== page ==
As a lifelong fan of mee pok (with chilli and lots of vinegar), one of my greatest regrets in life was when my two sons preferred the American staple, macaroni and cheese, above all other food.
The boys spent their foundational years in the Midwest of the United States. Lunch at school usually varied between spaghetti, chicken nuggets, hot dogs, burgers and mac and cheese.
Given that R was four at the time and S was just one, the boys understandably grew fond of simple flavours enhanced by salt and fat.
Their food preference was decidedly Western. The one exception was instant noodles. As an instant-noodle addict myself, it is perhaps natural that my sons enjoy it too.
Unfortunately, they liked only the bland chicken flavour, skipping yummy ones such as tom yum, curry and kimchi.
At the time, it was nearly impossible to get them to try any food that had spice in it. Curry was out of the question when they had trouble with even the black pepper at McDonald's, which has no kick.
It distressed me to watch my children reject home-cooked food with spice in it. The boys would ask for fast food, similar to what they ate in school, which was a red flag for me.
As food and identity are interlinked, it is no wonder that if kids are getting daily doses of American fast food at school, they would expect the same at home. Kids being kids, the ones who stand out as different are often ridiculed.
I know of Indian-American friends who would skip lunch, or hide themselves while eating, to avoid being teased for the Indian food in their school lunchboxes.
Our Chinese-American friends in the US also struggled to maintain their Asian identities there.
Many grew up wondering whether they were Chinese or American enough. Many eventually abandoned their Chinese roots and refused to speak, write or use the language.
I did not want my boys to be ashamed of their heritage, which is intertwined with the diversity of food from their home country. I wanted them to embrace the smells, tastes and tongues of home.
With these considerations, it became increasingly clear that our family needed to return to Singapore.
By then, my wife had completed her master's, and we decided the best thing to do for the boys would be to move back home. R was seven at the time and S was four.
Adjusting to Singapore was tough for the kids. They had grown used to the play-oriented curriculum of their Montessori school in the Midwest, which was far less academically oriented than the Singapore system.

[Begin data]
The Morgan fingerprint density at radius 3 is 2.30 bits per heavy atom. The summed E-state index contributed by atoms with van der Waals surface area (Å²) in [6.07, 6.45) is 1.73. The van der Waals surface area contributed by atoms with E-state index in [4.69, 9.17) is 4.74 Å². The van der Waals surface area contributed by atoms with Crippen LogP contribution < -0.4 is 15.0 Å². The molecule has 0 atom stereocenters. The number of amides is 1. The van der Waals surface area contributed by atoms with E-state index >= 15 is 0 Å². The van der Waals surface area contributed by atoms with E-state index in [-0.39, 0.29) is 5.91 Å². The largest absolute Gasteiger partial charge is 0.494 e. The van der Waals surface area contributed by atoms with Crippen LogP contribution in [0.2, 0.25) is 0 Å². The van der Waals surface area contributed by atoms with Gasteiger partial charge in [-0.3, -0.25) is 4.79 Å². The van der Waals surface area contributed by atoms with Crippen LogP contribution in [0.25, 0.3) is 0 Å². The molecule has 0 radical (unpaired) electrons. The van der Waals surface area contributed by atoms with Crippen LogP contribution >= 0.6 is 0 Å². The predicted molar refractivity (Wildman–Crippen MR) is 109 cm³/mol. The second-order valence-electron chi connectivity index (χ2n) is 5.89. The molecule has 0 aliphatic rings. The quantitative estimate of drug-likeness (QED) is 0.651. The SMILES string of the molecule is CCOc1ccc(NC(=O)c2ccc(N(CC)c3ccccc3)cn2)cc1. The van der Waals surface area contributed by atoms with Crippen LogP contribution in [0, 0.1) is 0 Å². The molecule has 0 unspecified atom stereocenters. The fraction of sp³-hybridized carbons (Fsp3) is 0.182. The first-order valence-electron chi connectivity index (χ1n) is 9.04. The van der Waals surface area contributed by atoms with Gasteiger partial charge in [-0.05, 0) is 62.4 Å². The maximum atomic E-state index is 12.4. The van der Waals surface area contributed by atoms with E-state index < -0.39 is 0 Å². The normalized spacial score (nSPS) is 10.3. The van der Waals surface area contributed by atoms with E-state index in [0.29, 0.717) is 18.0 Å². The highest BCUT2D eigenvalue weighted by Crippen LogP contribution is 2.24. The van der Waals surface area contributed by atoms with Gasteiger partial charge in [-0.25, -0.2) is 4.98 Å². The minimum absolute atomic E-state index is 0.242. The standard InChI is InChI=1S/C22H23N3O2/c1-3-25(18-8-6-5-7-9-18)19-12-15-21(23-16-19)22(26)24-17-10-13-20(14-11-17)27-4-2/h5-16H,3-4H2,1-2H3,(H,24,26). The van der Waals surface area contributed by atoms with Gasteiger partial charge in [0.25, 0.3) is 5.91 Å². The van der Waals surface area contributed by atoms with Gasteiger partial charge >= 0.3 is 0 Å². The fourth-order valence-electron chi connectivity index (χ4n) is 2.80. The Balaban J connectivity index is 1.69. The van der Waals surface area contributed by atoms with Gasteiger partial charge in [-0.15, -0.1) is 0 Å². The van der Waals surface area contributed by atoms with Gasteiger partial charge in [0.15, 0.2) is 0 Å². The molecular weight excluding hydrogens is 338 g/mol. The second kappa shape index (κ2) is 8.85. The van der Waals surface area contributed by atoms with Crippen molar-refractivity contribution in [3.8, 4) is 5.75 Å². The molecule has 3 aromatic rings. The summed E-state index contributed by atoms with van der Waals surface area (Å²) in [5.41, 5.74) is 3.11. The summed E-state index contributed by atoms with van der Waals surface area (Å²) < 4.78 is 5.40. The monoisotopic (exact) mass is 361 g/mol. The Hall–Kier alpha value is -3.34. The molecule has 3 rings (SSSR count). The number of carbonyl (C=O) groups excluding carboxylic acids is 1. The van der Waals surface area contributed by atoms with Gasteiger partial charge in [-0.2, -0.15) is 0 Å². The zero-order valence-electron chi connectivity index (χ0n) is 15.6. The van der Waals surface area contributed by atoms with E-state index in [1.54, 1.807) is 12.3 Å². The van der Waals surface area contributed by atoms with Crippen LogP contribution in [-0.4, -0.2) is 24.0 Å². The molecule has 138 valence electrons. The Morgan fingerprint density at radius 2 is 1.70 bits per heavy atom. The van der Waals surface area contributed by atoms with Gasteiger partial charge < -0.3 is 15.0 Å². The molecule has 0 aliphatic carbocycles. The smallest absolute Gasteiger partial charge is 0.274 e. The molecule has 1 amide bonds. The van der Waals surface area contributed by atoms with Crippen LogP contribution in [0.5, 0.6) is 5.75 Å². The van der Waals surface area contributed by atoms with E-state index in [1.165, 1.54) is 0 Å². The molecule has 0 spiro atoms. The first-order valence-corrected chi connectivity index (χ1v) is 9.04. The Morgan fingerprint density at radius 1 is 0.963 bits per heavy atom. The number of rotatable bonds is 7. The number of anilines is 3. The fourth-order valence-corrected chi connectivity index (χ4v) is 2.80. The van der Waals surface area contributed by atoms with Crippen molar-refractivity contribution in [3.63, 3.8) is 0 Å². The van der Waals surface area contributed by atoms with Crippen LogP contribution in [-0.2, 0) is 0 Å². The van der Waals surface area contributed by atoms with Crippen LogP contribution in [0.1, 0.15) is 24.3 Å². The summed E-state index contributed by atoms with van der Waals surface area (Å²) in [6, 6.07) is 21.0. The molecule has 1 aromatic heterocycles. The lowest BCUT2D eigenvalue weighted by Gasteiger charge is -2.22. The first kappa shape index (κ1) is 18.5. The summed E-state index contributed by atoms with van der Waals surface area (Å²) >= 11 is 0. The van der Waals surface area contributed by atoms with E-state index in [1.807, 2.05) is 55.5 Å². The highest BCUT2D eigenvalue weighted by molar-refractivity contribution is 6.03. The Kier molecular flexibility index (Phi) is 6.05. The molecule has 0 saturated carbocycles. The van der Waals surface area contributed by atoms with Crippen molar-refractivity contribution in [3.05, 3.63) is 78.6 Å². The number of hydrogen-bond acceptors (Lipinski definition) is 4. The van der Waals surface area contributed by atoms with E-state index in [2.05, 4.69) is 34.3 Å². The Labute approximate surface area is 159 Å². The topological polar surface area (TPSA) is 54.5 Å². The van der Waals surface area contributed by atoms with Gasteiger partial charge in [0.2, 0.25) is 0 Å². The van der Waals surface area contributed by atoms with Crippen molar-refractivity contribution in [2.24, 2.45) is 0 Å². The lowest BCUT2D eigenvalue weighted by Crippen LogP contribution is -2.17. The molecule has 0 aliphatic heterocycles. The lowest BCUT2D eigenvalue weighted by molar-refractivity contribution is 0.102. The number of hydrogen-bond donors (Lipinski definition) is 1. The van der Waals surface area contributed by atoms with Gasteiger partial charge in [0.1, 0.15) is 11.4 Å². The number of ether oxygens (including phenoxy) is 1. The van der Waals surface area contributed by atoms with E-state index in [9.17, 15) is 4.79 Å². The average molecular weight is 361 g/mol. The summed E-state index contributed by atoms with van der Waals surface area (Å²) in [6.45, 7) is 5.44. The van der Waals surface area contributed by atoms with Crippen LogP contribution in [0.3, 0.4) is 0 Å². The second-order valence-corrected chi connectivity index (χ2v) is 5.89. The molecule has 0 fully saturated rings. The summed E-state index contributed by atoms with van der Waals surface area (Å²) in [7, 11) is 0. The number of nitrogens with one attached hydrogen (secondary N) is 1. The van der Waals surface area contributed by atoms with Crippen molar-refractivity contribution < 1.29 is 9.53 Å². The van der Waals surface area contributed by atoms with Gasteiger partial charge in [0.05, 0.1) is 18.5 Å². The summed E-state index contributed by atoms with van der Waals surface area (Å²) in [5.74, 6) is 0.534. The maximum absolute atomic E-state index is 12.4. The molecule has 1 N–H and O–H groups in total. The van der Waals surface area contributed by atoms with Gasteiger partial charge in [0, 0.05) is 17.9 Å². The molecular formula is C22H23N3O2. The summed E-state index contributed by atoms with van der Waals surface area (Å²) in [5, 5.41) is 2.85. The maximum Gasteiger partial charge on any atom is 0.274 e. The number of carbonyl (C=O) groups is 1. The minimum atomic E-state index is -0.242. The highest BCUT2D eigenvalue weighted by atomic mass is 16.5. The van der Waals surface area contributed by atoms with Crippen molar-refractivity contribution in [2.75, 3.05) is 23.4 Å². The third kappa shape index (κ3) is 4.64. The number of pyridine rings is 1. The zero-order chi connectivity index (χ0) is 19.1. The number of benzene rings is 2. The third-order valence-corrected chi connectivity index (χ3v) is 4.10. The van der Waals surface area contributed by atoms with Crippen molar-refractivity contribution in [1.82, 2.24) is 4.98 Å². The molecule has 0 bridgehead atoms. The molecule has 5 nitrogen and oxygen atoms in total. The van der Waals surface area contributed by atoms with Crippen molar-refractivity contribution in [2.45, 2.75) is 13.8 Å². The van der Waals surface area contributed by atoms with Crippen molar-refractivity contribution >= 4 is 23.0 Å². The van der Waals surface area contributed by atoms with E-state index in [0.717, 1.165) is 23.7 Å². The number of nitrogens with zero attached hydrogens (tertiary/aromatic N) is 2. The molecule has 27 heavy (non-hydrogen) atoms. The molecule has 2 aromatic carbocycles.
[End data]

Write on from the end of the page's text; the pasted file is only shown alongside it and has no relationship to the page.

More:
They also had little exposure to Chinese in the US. We took assurance from the Ministry of Education website, which said that speaking or writing in Chinese would not be needed for R to enter Primary 1. R was woefully behind at the beginning and often sat in Chinese class with a blank look on his face as the teacher spoke.
Even S, who was in pre-school, felt the pressure of what he needed to know before he entered Primary 1.
The boys could not understand why there seemed to be a rat race around academic achievement and chafed at the incessant worksheets they had to do. As if to compensate, they frequently asked for mac and cheese, because it was a comfort food for them.
For years after we returned to Singapore, the children would ask to return to the US, their friends, easily available mac and cheese, and an easier pace.
More than a decade later, however, both boys have caught up in school, thanks to the tremendous support from teachers in their early years. R is completing his final year of polytechnic and S is in Secondary 4.
Over the years, both have developed a hardcore mee pok habit and can more comfortably deal with spices in local food. They enjoy the curries with their roti prata and often reach for sambal and chilli condiments.
The change probably has more to do with food availability than anything my wife and I did. Mac and cheese is just not easily found in the hawker centres and foodcourts we frequent as a family.
S is now so passionate about his mee pok that during the recent phase two (heightened alert) period, when dining in was curtailed, he refused to let his takeaway mee pok stew in its container before consuming it at home.
As we made our way to the car after picking up the family's order, he suddenly took out his container and started eating in the carpark, beside the car. I found a discarded chair nearby, which served as an impromptu table for his meal.
Between mouthfuls of noodles, he explained that mee pok is sensitive to heat. He added that for the noodles to have the optimal al dente bite, in concert with the freshly tossed condiments of lard, shallots and minced meat, the noodles need to be eaten immediately after preparation.
Hearing him say that was a proud moment for me. It marked the completion of the journey from mac and cheese to mee pok.
As in the film Ratatouille (2007), the taste of the titular humble vegetable dish brings food critic Anton Ego back to his mother's kitchen when he was a little boy.
In retrospect, I guess that is what I have always wished for my boys. That no matter where they are, the taste of mee pok will remind them of home, where they are loved and where they belong.
The writer is chief executive of a medical technology company and an adjunct associate professor at Nanyang Business School.
Source: The Straits Times